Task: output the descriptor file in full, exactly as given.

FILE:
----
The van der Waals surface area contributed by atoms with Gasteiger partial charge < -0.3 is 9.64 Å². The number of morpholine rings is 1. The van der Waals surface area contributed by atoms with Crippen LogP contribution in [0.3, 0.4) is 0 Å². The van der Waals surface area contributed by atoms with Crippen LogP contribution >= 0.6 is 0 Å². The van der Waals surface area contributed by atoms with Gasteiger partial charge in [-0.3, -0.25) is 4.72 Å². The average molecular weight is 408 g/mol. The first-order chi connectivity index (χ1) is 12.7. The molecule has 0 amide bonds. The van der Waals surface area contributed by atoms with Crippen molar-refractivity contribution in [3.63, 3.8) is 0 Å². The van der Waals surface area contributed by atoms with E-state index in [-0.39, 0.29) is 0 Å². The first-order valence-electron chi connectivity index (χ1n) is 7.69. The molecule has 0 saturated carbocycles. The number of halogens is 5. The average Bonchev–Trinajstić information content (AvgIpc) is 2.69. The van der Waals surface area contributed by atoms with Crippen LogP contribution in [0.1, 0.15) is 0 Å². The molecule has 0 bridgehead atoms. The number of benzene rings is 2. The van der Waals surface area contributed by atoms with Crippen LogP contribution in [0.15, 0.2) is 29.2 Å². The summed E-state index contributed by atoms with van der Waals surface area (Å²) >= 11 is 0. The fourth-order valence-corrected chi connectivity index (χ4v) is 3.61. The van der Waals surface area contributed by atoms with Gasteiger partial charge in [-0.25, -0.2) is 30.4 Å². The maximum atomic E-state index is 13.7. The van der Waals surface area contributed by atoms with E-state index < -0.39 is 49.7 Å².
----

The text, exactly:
The van der Waals surface area contributed by atoms with Gasteiger partial charge < -0.3 is 9.64 Å². The number of morpholine rings is 1. The van der Waals surface area contributed by atoms with Crippen LogP contribution in [0.3, 0.4) is 0 Å². The van der Waals surface area contributed by atoms with Crippen LogP contribution >= 0.6 is 0 Å². The van der Waals surface area contributed by atoms with Gasteiger partial charge in [-0.3, -0.25) is 4.72 Å². The average molecular weight is 408 g/mol. The first-order chi connectivity index (χ1) is 12.7. The molecule has 0 amide bonds. The van der Waals surface area contributed by atoms with Crippen molar-refractivity contribution in [3.63, 3.8) is 0 Å². The van der Waals surface area contributed by atoms with E-state index in [-0.39, 0.29) is 0 Å². The first-order valence-electron chi connectivity index (χ1n) is 7.69. The molecule has 0 saturated carbocycles. The number of halogens is 5. The average Bonchev–Trinajstić information content (AvgIpc) is 2.69. The van der Waals surface area contributed by atoms with Crippen LogP contribution in [0.1, 0.15) is 0 Å². The molecule has 0 bridgehead atoms. The number of benzene rings is 2. The van der Waals surface area contributed by atoms with Crippen LogP contribution in [0.15, 0.2) is 29.2 Å². The summed E-state index contributed by atoms with van der Waals surface area (Å²) >= 11 is 0. The fourth-order valence-corrected chi connectivity index (χ4v) is 3.61. The van der Waals surface area contributed by atoms with Gasteiger partial charge in [-0.25, -0.2) is 30.4 Å². The maximum atomic E-state index is 13.7. The van der Waals surface area contributed by atoms with E-state index < -0.39 is 49.7 Å².